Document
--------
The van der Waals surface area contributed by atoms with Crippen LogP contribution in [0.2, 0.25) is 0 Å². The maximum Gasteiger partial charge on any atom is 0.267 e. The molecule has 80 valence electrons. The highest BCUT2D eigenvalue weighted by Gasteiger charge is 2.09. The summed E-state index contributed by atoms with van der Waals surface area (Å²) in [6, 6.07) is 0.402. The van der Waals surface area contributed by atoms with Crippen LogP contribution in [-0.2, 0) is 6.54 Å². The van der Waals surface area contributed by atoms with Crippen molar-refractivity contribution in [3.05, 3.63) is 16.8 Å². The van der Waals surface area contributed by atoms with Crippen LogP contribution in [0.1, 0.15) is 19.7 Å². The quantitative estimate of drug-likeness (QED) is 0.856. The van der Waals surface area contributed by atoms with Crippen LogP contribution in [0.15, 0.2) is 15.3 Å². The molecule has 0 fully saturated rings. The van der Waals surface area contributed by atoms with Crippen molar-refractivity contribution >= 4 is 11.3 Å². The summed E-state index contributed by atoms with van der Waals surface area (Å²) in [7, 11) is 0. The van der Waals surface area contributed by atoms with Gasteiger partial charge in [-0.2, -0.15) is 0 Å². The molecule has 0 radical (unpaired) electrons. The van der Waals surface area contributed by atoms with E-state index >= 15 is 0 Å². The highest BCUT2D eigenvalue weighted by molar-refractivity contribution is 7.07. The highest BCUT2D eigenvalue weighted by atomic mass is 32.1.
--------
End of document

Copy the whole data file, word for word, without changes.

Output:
The van der Waals surface area contributed by atoms with Crippen LogP contribution in [0.2, 0.25) is 0 Å². The maximum Gasteiger partial charge on any atom is 0.267 e. The molecule has 80 valence electrons. The highest BCUT2D eigenvalue weighted by Gasteiger charge is 2.09. The summed E-state index contributed by atoms with van der Waals surface area (Å²) in [6, 6.07) is 0.402. The van der Waals surface area contributed by atoms with Crippen LogP contribution in [-0.2, 0) is 6.54 Å². The van der Waals surface area contributed by atoms with Crippen molar-refractivity contribution in [3.05, 3.63) is 16.8 Å². The van der Waals surface area contributed by atoms with Crippen LogP contribution in [0.1, 0.15) is 19.7 Å². The quantitative estimate of drug-likeness (QED) is 0.856. The van der Waals surface area contributed by atoms with Crippen LogP contribution in [0.15, 0.2) is 15.3 Å². The molecule has 0 fully saturated rings. The van der Waals surface area contributed by atoms with Crippen molar-refractivity contribution >= 4 is 11.3 Å². The summed E-state index contributed by atoms with van der Waals surface area (Å²) in [7, 11) is 0. The van der Waals surface area contributed by atoms with Gasteiger partial charge in [-0.2, -0.15) is 0 Å². The molecule has 0 radical (unpaired) electrons. The van der Waals surface area contributed by atoms with E-state index >= 15 is 0 Å². The highest BCUT2D eigenvalue weighted by molar-refractivity contribution is 7.07. The highest BCUT2D eigenvalue weighted by atomic mass is 32.1.